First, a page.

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Violence seems to love the line running through the Rio Grande at the twin cities of Laredo, Texas, and Nuevo Laredo, Tamaulipas.

The Mexican community was born in the humiliation of the US-Mexican War. When the peace treaty left the Spanish colonial town of Laredo on the American side of the river, Mexican patriots decamped to the southern bank and, legend has it, took their buried dead with them. That favorite murder song “The Streets of Laredo” migrated from Great Britain (“The Unfortunate Rake”) to New Orleans (“St. James Infirmary”) and to Texas, where it mutated into the classic cowboy ballad of dying by the gun. As I walked out in the streets of Laredo, As I walked out in Laredo one day, I spied a poor cowboy wrapped up in white linen, Wrapped up in white linen, as cold as the clay.

In the penitentiary of Nuevo Laredo, children do time with their mothers–and the cartels.

Now Nuevo Laredo has become the line between two major Mexican drug cartels, and every day new lyrics are written in blood to a lament we all know but fail to face. Bullets killed the police chief last summer, just a few hours after he took office. This brought in the Mexican army. The ongoing slaughter of many cops and citizens caused the US government to shut down its consulate for a spell last August. This winter the local paper was visited by some strange men, presumably working for the cartels, and they fired dozens of rounds and tossed in a grenade. One reporter took five bullets. The editor promptly announced a new policy: His paper, one of the few Mexican publications on the line actually printing news about the drug cartels, would no longer report on the cartels. One major US daily had to evacuate a reporter after getting what editors termed “creditable death threats.” Dozens of US citizens from neighboring Laredo have vanished while visiting Nuevo Laredo. This January the city experienced, at a minimum, 20 cartel killings.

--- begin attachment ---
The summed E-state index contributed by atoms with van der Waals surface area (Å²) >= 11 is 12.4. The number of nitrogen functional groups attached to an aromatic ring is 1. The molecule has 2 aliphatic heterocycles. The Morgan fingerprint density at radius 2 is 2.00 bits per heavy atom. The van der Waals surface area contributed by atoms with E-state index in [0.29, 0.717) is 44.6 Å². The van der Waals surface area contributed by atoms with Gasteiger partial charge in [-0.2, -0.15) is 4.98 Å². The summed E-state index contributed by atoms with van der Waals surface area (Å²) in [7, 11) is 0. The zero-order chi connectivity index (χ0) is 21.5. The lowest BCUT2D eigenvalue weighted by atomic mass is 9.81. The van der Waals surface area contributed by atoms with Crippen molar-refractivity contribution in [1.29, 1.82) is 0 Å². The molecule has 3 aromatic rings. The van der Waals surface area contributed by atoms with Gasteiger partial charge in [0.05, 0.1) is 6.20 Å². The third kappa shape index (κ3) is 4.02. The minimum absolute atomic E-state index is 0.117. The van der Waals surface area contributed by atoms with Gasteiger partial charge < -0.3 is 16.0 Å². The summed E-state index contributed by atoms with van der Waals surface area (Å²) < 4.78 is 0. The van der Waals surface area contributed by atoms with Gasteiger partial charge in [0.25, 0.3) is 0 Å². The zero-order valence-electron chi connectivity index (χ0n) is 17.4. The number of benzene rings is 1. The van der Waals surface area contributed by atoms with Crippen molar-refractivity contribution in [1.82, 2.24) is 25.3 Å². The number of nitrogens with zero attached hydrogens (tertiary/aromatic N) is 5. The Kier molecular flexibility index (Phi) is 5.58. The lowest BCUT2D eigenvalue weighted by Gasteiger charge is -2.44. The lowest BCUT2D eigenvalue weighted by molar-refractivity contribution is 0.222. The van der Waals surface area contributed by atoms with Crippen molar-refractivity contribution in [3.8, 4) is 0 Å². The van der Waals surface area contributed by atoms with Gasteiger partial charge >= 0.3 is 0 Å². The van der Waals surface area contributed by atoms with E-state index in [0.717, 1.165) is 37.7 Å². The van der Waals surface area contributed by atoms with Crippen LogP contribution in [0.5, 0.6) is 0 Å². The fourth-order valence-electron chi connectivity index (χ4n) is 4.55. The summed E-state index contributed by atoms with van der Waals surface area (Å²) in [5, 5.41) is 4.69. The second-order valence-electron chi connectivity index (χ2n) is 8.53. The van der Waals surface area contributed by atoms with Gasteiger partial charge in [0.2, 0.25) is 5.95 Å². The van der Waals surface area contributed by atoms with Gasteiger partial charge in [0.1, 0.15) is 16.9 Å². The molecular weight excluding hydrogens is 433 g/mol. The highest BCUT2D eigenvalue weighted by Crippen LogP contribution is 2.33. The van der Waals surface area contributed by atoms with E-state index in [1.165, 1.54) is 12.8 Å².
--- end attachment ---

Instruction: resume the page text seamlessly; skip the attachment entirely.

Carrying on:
Beneath this gore, women and children muddle on, some in Mexican jails. Incarceration, like law, is a bit different in Mexico. Conjugal visits are permitted; small children younger than six can be locked up with their moms; and men and women peddle goods and themselves within the walls in order to survive. Mexican prisons often do not provide grub. I’ve stood in line with family members who toted a week’s supply of food on visiting day, seen women reel out of cells in disarray after their weekly intercourse sessions with their men. Drugs are commonplace inside the walls, as are gangs. Money can buy anything.

A toddler conceived in Nuevo Laredo’s El Penal II takes her daily walk with her father.

For years the US Drug Enforcement Administration has complained about the posh quarters given to major drug players and how they continue to do business without interference while theoretically being under lock and key. The women may come in clean, but they don’t stay that way. In Nuevo Laredo, they’re high by 10 a.m., then they spruce up and go off to the men’s area to make some money. By afternoon they return, their necks laced with hickeys. Convicts run the prison, and the guards do as they are told by the dominant inmates. People get killed. And all this goes on with toddlers underfoot.